On 14th January 1941, Pablo Picasso began work on his latest creation, a surrealist six-act play which was to prefigure the theatre of the absurd, and to which he gave the title: Le Desir attrapé par la queue (Desire Caught By the Tail). Working rapidly, as was his custom, he completed the play on 16th January 1941.
The scene is set at a Paris hotel in the evening of Tuesday 14th January 1941 with a stage direction indicating that the action takes places in total darkness. The characters are preoccupied with three things: hunger, food and love.
The play was given its first airing on Sunday 19th March 1944 with a reading in the apartment of Picasso's friend Michel Leiris, at 53 bis quai des Grands-Augustin. The all-star cast included Simone de Beauvoir, Jean-Paul Sartre and Raymond Queneau, and the director was Albert Camus.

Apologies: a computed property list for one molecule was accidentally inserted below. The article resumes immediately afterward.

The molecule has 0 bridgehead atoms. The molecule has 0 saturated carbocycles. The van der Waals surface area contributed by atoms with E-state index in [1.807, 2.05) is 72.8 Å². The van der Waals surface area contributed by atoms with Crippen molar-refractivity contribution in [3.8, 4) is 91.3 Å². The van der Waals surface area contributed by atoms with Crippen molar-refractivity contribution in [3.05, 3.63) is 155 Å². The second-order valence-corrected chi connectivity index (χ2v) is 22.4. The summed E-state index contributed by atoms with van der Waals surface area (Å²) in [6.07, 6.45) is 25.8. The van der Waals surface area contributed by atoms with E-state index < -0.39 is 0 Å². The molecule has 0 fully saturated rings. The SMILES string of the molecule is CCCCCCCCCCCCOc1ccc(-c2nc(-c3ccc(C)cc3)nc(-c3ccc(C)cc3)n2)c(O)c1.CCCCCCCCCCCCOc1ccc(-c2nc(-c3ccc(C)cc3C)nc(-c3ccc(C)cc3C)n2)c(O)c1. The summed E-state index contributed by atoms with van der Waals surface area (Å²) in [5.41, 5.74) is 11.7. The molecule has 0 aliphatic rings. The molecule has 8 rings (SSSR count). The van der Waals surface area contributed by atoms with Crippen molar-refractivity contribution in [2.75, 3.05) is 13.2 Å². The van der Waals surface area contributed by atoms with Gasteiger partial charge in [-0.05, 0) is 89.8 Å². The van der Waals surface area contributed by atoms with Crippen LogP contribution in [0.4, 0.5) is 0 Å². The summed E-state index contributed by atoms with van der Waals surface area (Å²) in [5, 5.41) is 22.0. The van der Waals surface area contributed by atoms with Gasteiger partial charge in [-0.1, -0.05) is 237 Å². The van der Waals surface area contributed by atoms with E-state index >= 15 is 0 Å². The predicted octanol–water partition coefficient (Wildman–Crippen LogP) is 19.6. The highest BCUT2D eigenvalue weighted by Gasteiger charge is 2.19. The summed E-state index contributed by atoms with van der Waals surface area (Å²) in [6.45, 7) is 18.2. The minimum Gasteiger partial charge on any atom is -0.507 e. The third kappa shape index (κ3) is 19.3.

Several months later on 16th June, all those that had participated in the event were invited by Picasso to his apartment, where the celebrated photographer Brassai was also on hand immortalise the gathering.
As for the play itself, its English translator, Bernard Frechtman, wrote in his foreword to his translation:
'It says nothing of human destiny or of the human condition.... It is gratifying to advise the reader that Picasso has nothing to say of man, nor of the universe. This in itself is a considerable achievement.'